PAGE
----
The root word behind "unfaithful," "unfaithfully," and "unfaithfulness" means "falsehood," treachery," "trespass," and "broke faith." It is used in the Old Testament as a warning against unfaithfulness and to describe acts of unfaithfulness. Moses showed unfaithfulness in Meribah-kadesh when God told him to speak to the rock yet he struck the rock instead (Deuteronomy 32:15). It wasn't the act of hitting a rock that was sin, it was his obvious disobedience that was sin. There are countless instances in the Old Testament that describe God asking different acts of faith from different people. Something that might be considered an act of faithfulness in one case may be an act of unfaithfulness in another. In Moses' case, he knew the difference and chose to disobey God.
Acts of faith come from God working in us. Alsup shares that she's "talked with many women who...are afraid of the kind of personal relationship with God that might result in him requiring something special from them." So is this kind of attitude reflecting simply a lack of faith? It turns out it isn't that simple. A lack of faith isn't just a weakness, it's sin and God views it as "treachery - sin with an accompanying stab in the back."
In the New Testament we hear Christ using the phrase "you of little faith" several times. The word behind this phrase means "little faith" or "trusting too little." Alsup says "we get the idea of having little conviction of the truth of something or someone."
Faith directly affects the practical issues in our lives. In the Sermon on the Mount, Jesus even ties having little faith to worrying. (Matthew 6:30-31) This was demonstrated time and time again by Jesus' disciples. They witnessed him perform miracles countless times yet they seemed to forget his power when a new situation arose. But though we refer to the disciples here, can't you see yourself in their place? I can. God provides for us more times than we know, yet we worry when we're met face to face with a new trial. Why is this a problem? Alsup explains:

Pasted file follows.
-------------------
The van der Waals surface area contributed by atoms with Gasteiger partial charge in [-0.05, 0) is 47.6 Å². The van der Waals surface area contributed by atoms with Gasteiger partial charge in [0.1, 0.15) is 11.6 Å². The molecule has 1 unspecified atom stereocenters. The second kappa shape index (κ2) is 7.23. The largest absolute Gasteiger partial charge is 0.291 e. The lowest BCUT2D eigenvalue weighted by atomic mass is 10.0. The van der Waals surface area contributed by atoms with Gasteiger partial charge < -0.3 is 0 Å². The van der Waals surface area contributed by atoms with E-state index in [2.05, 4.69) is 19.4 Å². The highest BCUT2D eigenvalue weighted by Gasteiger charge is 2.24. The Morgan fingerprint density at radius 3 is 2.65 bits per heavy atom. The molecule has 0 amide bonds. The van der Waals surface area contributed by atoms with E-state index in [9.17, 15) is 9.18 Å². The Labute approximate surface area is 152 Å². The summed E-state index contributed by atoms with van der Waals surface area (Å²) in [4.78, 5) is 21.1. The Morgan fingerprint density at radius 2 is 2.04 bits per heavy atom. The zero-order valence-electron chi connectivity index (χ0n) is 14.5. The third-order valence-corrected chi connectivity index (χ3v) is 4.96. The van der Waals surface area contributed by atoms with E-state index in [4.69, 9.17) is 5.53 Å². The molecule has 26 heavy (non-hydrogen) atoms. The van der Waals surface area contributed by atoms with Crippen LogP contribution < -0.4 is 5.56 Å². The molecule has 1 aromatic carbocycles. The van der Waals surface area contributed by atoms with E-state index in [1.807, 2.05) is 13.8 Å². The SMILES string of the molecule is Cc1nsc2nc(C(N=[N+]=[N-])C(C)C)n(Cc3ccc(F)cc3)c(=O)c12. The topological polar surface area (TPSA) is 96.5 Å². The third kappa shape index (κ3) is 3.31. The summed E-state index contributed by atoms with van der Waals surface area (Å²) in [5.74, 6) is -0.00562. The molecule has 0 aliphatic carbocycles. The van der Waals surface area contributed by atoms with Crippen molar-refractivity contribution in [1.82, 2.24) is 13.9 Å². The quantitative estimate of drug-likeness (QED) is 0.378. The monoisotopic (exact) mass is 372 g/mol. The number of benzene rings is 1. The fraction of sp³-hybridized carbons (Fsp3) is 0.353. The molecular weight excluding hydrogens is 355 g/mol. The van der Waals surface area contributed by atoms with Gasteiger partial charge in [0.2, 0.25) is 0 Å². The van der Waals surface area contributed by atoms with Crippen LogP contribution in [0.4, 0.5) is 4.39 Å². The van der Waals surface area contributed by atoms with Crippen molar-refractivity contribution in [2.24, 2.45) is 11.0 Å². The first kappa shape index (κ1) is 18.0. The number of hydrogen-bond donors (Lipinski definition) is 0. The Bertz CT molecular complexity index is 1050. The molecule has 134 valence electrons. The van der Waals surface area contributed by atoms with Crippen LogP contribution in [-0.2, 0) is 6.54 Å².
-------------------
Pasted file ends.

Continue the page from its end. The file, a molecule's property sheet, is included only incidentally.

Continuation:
"The problem is not that we have never seen God provide for us before. The problem is not that he's asking us to respond in a way that is radically different from previous situations; the problem is that we forget the ways he's proven himself in the past and fret over how we are going to provide for ourselves in the new situation. Exhibiting little conviction in the truth of God's promises is especially troublesome when he's proven himself faithful so many times before."
Now that we've seen examples of unfaithfulness, let's talk about faithfulness. Alsup talks about the centurion in Matthew 9 whose servant needed healing. He asked Jesus to heal his servant but deemed himself unworthy for Jesus to come into his house. He said "...only say the word and my servant will be healed." The centurion's conviction of the truth of Christ's power was so strong that he knew when he got home his servant would be healed. Just like the examples of unfaithfulness, there are numerous examples of faithfulness in scripture like that of the centurion. Examples of people who know God is true to his word.
In each situation, one common theme sticks out: these people demonstrated their faith, or lack thereof. And that's how it still is today. We can proclaim our faith in God all day, but if nothing in our lives backs that up, our claims are null and void. Our faith is shown by our actions, not just our words.
When life gets tough, do you respond with fear and anxiety? Or does your response reflect what you know to be true about God? That while we are unfaithful, he is faithful and he will fulfill his promises.
May we live fully convicted of the truth of God and may this truth be demonstrated through his work in us.